California took a pounding Monday, December 15, from a pre-winter storm that made roads treacherous, collapsed the roof of a trade school building and forced residents from homes out of fear of mudslides from fire-stripped hillsides.
The storm was linked to the deaths of at least two people and was said to have contributed to at least one other.
Interstate 15, the main route connecting Southern California and Las Vegas, was closed by heavy snow in mountainous Cajon Pass east of Los Angeles. North of the city, heavily traveled Interstate 5 was snarled by snow that forced the California Highway Patrol to shepherd motorists over Tejon Pass. Chains or snow tires were required on all trans-Sierra highways.
In Northern California, 11,000 homes and businesses in the Grass Valley area northeast of Sacramento lost power when heavy snow brought tree limbs down on power lines. School districts in the Grass Valley area canceled classes.
About 9,000 other customers lost power in southern areas of the state, utilities reported.
Those killed in storm-related accidents included a 29-year-old CHP officer who was directing traffic around a vehicle that had crashed into a freeway barrier in Hacienda Heights before dawn on Monday. Officer Joseph Sanders was struck by another car that went out of control in the stormy weather, said CHP Officer Terry Liu.
In the San Diego area, one person was killed and another injured when an armored truck slid off a wet highway and rolled down an embankment.
The storm had moved into California from Oregon, where it snarled traffic and delayed flights out of Portland International Airport on Sunday.
In Crescent City, just south of the Oregon state line, authorities said the storm contributed to Sunday’s death of a 61-year-old man who was washed off a jetty by large waves. The day before, a 47-year-old homeless woman died of exposure in the same area.
In Anaheim, students and teachers fled a trade school when the roof of a classroom building gave way Monday.
Twelve students and two staff members were hospitalized with mostly minor injuries and all but one were released by afternoon, said Lynn Porter, assistant superintendent of educational services for the North Orange County Regional Occupational Program.
“It was raining very hard at the time. A roof collapsed from the rain over one of the classrooms,” Porter said.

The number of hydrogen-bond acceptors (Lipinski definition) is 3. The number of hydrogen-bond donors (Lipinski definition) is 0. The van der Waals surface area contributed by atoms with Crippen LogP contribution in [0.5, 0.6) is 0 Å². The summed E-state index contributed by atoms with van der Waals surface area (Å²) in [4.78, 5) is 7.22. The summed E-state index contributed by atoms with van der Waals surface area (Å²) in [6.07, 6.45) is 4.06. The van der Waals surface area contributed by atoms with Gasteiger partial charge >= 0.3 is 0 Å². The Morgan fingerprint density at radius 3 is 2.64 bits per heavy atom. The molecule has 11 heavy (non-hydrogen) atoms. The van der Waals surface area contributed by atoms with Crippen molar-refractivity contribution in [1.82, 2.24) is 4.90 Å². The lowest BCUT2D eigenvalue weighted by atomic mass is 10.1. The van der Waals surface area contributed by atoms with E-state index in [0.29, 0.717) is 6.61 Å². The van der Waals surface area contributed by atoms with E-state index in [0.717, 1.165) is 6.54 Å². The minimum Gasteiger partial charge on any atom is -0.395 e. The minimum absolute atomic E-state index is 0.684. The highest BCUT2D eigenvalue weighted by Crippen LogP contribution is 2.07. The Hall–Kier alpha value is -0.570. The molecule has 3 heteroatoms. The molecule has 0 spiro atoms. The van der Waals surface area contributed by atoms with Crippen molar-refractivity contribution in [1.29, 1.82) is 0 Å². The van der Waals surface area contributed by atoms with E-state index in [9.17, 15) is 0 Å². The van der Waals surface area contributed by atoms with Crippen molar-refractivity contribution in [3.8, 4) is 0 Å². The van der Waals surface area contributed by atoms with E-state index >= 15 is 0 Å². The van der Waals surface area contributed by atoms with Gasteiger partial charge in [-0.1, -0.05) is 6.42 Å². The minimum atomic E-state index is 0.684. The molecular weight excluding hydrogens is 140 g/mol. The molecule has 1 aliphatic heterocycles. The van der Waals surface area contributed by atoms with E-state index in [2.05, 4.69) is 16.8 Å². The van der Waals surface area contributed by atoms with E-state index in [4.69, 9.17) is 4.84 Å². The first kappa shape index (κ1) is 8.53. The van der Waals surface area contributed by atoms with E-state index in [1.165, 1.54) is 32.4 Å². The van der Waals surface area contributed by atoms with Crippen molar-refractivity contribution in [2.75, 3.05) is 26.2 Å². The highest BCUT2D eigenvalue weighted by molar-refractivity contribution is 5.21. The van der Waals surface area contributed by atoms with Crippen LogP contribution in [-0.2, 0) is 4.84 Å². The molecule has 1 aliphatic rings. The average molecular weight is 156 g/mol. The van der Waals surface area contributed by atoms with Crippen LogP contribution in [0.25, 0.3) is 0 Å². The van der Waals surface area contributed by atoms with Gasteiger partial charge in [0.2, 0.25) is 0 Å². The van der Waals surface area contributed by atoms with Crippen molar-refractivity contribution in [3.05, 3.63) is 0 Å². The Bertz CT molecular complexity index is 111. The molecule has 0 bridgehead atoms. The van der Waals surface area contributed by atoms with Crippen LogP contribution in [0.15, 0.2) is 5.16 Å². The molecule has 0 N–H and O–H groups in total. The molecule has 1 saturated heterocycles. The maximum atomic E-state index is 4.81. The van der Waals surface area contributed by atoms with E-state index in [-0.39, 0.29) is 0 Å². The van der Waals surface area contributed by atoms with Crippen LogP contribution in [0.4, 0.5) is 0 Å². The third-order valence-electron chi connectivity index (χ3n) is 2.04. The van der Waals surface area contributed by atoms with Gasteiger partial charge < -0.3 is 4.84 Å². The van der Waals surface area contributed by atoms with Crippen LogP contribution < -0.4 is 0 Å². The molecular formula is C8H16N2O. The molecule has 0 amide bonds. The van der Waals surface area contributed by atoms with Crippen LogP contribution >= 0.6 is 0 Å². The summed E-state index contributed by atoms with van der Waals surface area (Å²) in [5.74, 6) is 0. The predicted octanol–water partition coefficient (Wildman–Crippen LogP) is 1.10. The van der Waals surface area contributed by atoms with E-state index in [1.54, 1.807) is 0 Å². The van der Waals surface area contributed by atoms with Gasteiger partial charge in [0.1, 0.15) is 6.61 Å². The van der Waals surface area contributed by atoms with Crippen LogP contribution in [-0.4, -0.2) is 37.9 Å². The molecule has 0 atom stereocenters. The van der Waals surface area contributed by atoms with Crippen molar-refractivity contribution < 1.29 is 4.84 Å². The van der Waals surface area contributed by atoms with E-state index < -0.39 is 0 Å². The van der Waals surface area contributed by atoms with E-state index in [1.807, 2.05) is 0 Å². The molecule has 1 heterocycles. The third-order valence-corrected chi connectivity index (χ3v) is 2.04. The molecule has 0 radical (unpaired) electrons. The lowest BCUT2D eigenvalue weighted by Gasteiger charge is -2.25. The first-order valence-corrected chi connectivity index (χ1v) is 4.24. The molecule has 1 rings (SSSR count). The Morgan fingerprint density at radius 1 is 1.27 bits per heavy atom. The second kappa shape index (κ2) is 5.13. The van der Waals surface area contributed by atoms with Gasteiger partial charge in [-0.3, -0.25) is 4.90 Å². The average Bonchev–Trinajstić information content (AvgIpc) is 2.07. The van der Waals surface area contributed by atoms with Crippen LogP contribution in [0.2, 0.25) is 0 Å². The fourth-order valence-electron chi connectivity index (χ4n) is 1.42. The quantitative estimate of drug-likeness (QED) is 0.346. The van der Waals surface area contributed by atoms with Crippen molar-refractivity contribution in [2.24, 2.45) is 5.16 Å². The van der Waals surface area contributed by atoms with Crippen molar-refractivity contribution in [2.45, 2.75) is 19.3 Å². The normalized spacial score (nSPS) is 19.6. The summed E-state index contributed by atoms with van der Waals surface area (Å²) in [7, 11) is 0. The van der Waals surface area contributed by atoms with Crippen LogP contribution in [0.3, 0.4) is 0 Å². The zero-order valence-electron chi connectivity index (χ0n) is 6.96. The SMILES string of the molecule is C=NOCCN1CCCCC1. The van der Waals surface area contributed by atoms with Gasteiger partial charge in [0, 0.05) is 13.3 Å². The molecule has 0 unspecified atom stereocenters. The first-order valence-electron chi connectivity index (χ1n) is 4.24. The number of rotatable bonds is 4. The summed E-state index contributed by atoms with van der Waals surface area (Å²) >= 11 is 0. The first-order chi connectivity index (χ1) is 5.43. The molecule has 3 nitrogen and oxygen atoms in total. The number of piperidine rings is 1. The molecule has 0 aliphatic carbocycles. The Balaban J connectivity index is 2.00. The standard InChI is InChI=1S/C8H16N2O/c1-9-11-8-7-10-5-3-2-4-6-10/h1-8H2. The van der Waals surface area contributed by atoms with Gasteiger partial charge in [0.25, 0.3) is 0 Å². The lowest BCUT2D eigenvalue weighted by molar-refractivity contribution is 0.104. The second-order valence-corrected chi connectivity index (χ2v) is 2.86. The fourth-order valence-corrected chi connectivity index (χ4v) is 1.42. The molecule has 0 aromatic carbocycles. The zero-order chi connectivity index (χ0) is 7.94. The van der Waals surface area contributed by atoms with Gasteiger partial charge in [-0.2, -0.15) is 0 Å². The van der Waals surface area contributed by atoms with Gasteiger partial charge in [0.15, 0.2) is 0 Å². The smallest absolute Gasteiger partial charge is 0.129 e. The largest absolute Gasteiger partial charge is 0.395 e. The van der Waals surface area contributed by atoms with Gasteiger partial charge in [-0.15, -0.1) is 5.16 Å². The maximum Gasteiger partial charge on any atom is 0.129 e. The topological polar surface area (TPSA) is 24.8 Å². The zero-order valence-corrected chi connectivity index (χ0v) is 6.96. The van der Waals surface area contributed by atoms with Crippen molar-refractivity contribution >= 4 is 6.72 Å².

Roughly 150 students were at the center, which prepares high school students and adults for medical occupations, said spokeswoman Pat Hansmeyer. Only three of the students were minors and they were not injured, she said.
In Yorba Linda, where 100 homes were lost to a wildfire in November, hundreds of homes in the canyon areas on the east end of town were ordered evacuated Monday morning because of the threat of mudslides. But the threat eased later in the day.
“We’re getting some minor mud issues coming down but we haven’t really had any very large mudslide issues,” said Lt. Gregg Hayden of the Brea Police Department, which serves Yorba Linda.
The area was one of several placed under a flash-flood watch because hillsides and canyons had been stripped of vegetation by recent wildfires, increasing the chances of severe flooding and mudslides. Other areas included Los Angeles’ sprawling Griffith Park, an exclusive area of Santa Barbara where nearly 200 homes were lost to fire last month, sections of Riverside and Ventura counties and part of Los Angeles’ San Fernando Valley where numerous homes burned.
Along the Southern California coast, a section of Pacific Coast Highway in Orange County’s Sunset Beach area was closed in both directions by floodwater.
Ski areas east of Los Angeles got a big coating of snow, but travel in the rugged mountain resort region was all but impossible in many areas.
The storm was caused by an upper low pressure system that lumbered into California from the Pacific Northwest.
“It’s going to be the cause for any sort of showers we will have now through Wednesday,” said National Weather Service meteorologist Steven Van Horn.
At its height on Monday it triggered hundreds of fender-bender
traffic accidents on freeways, highways and surface streets.
“We have a lot a cars spinning out, but it’s nothing serious,”
Officer Anthony Martin reported from the CHP’s Los Angeles dispatch
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